Covid-19 Second Wave Hits Businesses In Regaining Normalcy

Nomura Business Resumption Index drops to 95.1 due to rising infections

Covid-19 Second Wave Hits Businesses In Regaining Normalcy
Covid-19 Second Wave Hits Businesses From Regaining Normalcy
PTI - 22 March 2021

The ‘second wave’ of the Covid-19 pandemic is delaying business normalisation in the country, as coronavirus infections rise in Maharashtra and other states, says a report by a Japanese brokerage house.

The Nomura India Business Resumption Index dipped to 95.1 for the week to March 21 from 95.4 in the previous week as a result of the rising infections, the brokerage says.

Covid-19 infections are rising to new heights across the country and many local governments have been forced to re-introduce stricter measures like night-time curfews and sealing off premises in order to contain the spread.

Fresh cases of infection reached 46,951 in the last 24 hours, making the sharpest single-day jump since November 7, and driving India’s tally to 1,16,46,081. The country suffered a loss of 1,59,97 lives in the last one year.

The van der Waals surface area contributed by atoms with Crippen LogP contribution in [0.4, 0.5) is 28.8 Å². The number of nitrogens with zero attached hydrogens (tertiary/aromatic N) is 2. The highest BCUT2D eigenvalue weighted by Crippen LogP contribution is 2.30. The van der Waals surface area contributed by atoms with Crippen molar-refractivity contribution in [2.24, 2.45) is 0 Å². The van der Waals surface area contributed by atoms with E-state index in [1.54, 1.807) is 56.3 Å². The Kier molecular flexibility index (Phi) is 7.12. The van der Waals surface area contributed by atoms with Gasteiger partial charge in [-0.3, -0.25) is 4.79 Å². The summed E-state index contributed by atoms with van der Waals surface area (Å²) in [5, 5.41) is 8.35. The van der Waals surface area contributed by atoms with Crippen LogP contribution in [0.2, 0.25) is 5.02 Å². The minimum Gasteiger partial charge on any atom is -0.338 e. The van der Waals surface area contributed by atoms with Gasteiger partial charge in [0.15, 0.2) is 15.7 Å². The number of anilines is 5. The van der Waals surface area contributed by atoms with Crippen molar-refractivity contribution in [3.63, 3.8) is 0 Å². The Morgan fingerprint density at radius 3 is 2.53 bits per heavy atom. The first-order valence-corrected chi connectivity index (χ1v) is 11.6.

“The pandemic’s second wave is now spreading beyond Maharashtra and is starting to impact mobility. This suggests a likely sequential dip in contact-based services and a near-term delay of normalisation,” it says.

The brokerage expects the impact to be “more transitory and muted” as factory operations remain uninterrupted, consumers and businesses have adapted to the new normal and medium-term tailwinds like vaccinations, global growth, easy financial conditions continue.

It says that as of mid-March, Google workplace and retail and recreation mobility fell by 3.7 percentage points on a week-on-week basis and 0.3 percentage points, while the more updated Apple driving index fell by 2.6 percentage points.

Power demand improved by 2.6 per cent week-on-week after a 0.6 per cent decline the prior week, while the labour participation rate inched up to 40.6 per cent from 39.5 per cent. The knock-on effect of the second wave on mobility suggests a likely sequential dip in contact-based services and a near-term delay of normalisation, it says.

The medium-term tailwinds from the lagged impact of easy financial conditions, fiscal activism, strong global growth and continuing vaccine momentum will support real GDP growth of 13.5 per cent in FY22, up from a contraction of 7.4 per cent in FY21, it says.

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